Llanystumdwy ''Century of Hope' Event
Event Date:23rd June
LLANYSTUMDWY ‘CENTURY OF HOPE’
in Llanystumdwy Village Hall
Saturday, 23 June 11.00a.m. - 3.00p.m.
In partnership with the Lloyd George Museum, Llanystumdwy
- A ‘re-enactment’ of the suffragettes’ protests in 1912 on Llanystumdwy bridge and Criccieth station (a bus will carry people to Criccieth and back)
- A chance to learn about Lloyd George’s ‘women’
- A series of talks by eminent historians:
- 11.10– 12.00: Neil Evans on ‘The Women’s Suffrage Movement’
- In the afternoon: Annie Williams on the North Wales Women’s Peace Council and Elizabeth George will talk about Lloyd George’s family with Nia Powell
- Roadshow – an opportunity for the public to bring items (photos, minutes, diaries, artefacts etc.) to show experts, to be scanned and safeguarded for the future.
- An exhibition on the history of the suffrage campaign.
- An opportunity to visit the Lloyd George Museum: an exhibition on ‘Women, War and Peace’ and a film on the suffrage campaign
- Competition for local schools – awarding the winners
This event was a huge success. Around 150 attended the various activities and 70 visited the Lloyd George Museum. The main aim of the event was to celebrate the centenary of women winning the partial statutory right to vote, while also bearing in mind that there had been considerable conflict between WSPU campaigners and the local populace in Llanystumdwy when the village Hall was opened by Lloyd George, the nation’s hero, on 21 September 1912.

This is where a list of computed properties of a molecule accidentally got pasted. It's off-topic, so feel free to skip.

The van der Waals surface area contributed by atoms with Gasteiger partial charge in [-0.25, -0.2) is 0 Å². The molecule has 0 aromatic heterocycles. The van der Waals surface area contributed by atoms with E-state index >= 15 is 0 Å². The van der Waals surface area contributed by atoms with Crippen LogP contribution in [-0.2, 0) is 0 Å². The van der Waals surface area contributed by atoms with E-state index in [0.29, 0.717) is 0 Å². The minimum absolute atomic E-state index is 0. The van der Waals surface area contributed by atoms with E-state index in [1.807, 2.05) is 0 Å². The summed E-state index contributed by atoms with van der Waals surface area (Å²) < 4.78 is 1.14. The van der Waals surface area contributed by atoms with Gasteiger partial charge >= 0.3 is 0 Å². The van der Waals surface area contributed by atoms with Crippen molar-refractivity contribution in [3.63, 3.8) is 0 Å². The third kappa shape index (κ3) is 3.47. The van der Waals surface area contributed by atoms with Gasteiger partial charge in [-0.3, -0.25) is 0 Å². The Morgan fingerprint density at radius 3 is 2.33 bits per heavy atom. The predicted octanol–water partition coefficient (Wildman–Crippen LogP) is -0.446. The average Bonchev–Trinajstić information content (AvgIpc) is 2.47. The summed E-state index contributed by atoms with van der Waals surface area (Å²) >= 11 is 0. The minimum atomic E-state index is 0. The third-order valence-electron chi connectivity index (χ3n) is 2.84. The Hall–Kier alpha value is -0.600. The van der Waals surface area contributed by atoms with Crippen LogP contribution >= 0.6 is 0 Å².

During the day Neil Evans and Lowri Ifor delivered interesting talks on the History of the Suffrage Campaign and the 1923-24 Peace petition respectively. Nia Powell was in conversation with Elizabeth Lloyd George, who discussed the fascinating female descendants of Margaret Lloyd George. A school art competition based on the suffrage movement was won by Year 6 pupils of Ysgol Gynradd Beddgelert and the joint second prize by Rhiannon Wood and Daniel Jepson of Ysgol Gynradd Llanystumdwy. A Roadshow was held throughout the day and some new items relating to women’s history were scanned. There was an excellent exhibition tracing the background to the fracas in Llanystumdwy and the Suffrage Campaign provided by Bangor University Library and Archives. There was also an opportunity to make rosettes to wear in the re-enactment.
The highlight of the event was the ‘re-enactment’ of the dramatic events of 1912. Participants dressed in clothing from the period and decked with WSPU sashes and rosettes and those opposing votes for women marched in a rowdy crowd to Llanystumdwy bridge and thence travelled by vintage bus to Criccieth station. Once more Neil Evans explained the background of the troubles and ‘policemen’ protected the suffragettes from the angry crowd.
This was a ‘fun’ event which succeeded in bringing history to life to the public and raised the profile of women’s history in Wales.